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Discussion Starter · #1 ·
:laugher Just thought I would share a laugh after the fact, it wasn't funny at the when it happened! I was trailering our S-2 7.3 to Portland and going down a fairly steep hill on I-5 interstate at about 60. I noticed in my rear mirror the boat (which had a 4' fixed keel) seemed to be getting farther behind. I realized I had lost the pin holding the tongue extension on the trailer. The only thing holding the trailer and boat to the truck was the electric wires. I moved the truck to the right shoulder and tried to slowly bring the trailer to a stop. When it did stop the 3500 lb boat broke its tie downs and kept going! Had I been positioned more in the center the keel would have gone right through the cab of the pickup. The boat slid on the keel and its port side for 200 ft, then came to rest in the slow lane on the freeway. Traffic was extra light and no one was injured. When the OSP showed up she verified I had the boat properly tied down, then asked me for my name. You can imagine how difficult it was for her not to break out laughing when I said David Sailer!
The boat sustained about 4000 in cosmetic damages, but not patched up beautifully. I can recommend the S-2 for its toughness!
 

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LOL... truth is definitely stranger than fiction... :)
 

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And what happened to the saftey chains and the break away cable for the brakeing system IF it had brakes ?
 

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I'm guessing the safety chains were attached to the tongue extension, not the main trailer. As for the brakes, maybe this trailer didn't have brakes... or the surge brake controller wasn't working properly.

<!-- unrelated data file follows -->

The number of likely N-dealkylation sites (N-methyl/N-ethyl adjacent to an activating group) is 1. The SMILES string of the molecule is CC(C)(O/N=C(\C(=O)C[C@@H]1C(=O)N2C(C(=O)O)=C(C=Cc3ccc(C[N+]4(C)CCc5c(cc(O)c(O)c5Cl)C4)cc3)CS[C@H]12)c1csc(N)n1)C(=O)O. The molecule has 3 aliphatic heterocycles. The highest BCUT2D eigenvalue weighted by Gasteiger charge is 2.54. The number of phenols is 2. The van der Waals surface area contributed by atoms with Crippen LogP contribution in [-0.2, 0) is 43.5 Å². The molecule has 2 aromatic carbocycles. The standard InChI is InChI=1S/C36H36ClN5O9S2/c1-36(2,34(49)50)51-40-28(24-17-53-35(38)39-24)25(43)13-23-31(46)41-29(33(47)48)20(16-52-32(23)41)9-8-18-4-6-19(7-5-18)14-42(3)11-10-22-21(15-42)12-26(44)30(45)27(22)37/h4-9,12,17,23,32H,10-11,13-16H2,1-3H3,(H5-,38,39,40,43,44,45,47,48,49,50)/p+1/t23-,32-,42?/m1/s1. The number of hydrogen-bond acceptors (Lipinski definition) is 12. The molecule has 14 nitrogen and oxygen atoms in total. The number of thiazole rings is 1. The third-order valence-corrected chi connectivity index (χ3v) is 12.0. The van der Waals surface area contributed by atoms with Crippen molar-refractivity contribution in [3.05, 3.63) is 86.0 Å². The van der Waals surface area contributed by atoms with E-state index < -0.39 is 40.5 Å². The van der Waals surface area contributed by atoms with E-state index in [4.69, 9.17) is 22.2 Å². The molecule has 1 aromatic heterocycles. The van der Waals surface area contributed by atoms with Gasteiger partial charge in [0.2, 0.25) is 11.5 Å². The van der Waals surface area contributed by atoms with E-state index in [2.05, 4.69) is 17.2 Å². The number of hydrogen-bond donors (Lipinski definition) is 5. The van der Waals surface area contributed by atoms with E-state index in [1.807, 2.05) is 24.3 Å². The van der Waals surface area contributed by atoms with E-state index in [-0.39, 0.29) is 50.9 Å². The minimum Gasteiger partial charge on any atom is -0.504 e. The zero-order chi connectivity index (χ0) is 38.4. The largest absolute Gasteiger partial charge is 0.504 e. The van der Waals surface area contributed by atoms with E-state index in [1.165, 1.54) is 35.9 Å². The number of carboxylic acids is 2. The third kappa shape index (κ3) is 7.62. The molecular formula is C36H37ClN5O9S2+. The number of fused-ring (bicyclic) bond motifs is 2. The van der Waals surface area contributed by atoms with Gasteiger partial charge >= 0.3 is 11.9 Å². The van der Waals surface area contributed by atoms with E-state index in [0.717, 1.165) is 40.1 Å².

And what happened to the saftey chains and the break away cable for the brakeing system IF it had brakes ?
 

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Discussion Starter · #5 ·
Safety chains

The dual safety chains were attached to the main stem, not the extension. Brake cable also broke apart. It was a good lesson in double checking everything whether going on the water or trailering.
 

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OUch... Did the chains break too??
 

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So, a post from someone with only 2 prior, entered just after midnight on April first. I think the S2 is not the only thing being taken for a ride. PICS or it didn't happen.
 

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So cynical... :D I've seen photos of sailboats that went pavement sailing... not much fun... some made out better than I'd have expected though.
 

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April Fools!!!??

Here's a funny one that is actually true.
A few years ago my dad was moving my Venture 24 from my old house to my new house. As he was backing into the driveway with the boat, the trailer came un-hitched and rolled 180' down the driveway on it's own, swerved past a very big pecan tree and came to a gentle stop 3' from the garage, in the exact spot I was planning on parking it.

Another time I was hauling the same boat over the Grapevine when the cable in the bow winch snapped and the boat slipped back far enough to grind the rudder on the road...ouch. Well, I was planning on reshaping it anyway.

Hmmm, maybe I should have named THAT boat "Free Spirit" because it was always trying to take off on it's own.
 

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Discussion Starter · #10 ·
Yo Baboon

Nobody would willingly tell this story when it makes them out to be a less than careful! If you are that interested ask for the police report with the OSP for February 06. Otherwise, have a little faith!
 

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I was trying to keep myself from posting this story but since it wasn't my boat, trailer or tow vehicle I will spill the beans.